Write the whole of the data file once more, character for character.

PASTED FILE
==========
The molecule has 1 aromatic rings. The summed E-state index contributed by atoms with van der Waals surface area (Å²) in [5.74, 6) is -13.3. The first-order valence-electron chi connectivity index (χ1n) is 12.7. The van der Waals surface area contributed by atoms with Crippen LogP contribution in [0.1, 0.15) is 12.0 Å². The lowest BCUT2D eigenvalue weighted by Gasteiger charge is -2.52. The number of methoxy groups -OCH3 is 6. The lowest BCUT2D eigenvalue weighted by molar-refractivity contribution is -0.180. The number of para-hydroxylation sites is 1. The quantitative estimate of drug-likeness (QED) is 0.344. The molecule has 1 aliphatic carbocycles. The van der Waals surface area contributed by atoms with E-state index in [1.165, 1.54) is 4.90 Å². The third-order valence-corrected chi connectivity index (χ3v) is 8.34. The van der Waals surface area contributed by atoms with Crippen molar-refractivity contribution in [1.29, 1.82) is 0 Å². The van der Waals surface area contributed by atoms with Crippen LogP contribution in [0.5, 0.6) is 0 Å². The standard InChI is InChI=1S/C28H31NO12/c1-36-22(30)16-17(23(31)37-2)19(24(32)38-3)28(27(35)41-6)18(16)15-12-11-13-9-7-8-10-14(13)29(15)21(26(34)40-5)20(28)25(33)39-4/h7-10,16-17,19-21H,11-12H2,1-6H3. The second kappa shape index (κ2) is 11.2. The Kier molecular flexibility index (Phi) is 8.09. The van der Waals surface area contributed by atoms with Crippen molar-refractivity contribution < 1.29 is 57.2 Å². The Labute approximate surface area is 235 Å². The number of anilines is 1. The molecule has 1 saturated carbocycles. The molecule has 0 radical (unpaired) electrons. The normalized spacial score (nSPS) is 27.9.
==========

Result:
The molecule has 1 aromatic rings. The summed E-state index contributed by atoms with van der Waals surface area (Å²) in [5.74, 6) is -13.3. The first-order valence-electron chi connectivity index (χ1n) is 12.7. The van der Waals surface area contributed by atoms with Crippen LogP contribution in [0.1, 0.15) is 12.0 Å². The lowest BCUT2D eigenvalue weighted by Gasteiger charge is -2.52. The number of methoxy groups -OCH3 is 6. The lowest BCUT2D eigenvalue weighted by molar-refractivity contribution is -0.180. The number of para-hydroxylation sites is 1. The quantitative estimate of drug-likeness (QED) is 0.344. The molecule has 1 aliphatic carbocycles. The van der Waals surface area contributed by atoms with E-state index in [1.165, 1.54) is 4.90 Å². The third-order valence-corrected chi connectivity index (χ3v) is 8.34. The van der Waals surface area contributed by atoms with Crippen molar-refractivity contribution in [1.29, 1.82) is 0 Å². The van der Waals surface area contributed by atoms with Crippen LogP contribution in [0.5, 0.6) is 0 Å². The standard InChI is InChI=1S/C28H31NO12/c1-36-22(30)16-17(23(31)37-2)19(24(32)38-3)28(27(35)41-6)18(16)15-12-11-13-9-7-8-10-14(13)29(15)21(26(34)40-5)20(28)25(33)39-4/h7-10,16-17,19-21H,11-12H2,1-6H3. The second kappa shape index (κ2) is 11.2. The Kier molecular flexibility index (Phi) is 8.09. The van der Waals surface area contributed by atoms with Crippen molar-refractivity contribution < 1.29 is 57.2 Å². The Labute approximate surface area is 235 Å². The number of anilines is 1. The molecule has 1 saturated carbocycles. The molecule has 0 radical (unpaired) electrons. The normalized spacial score (nSPS) is 27.9.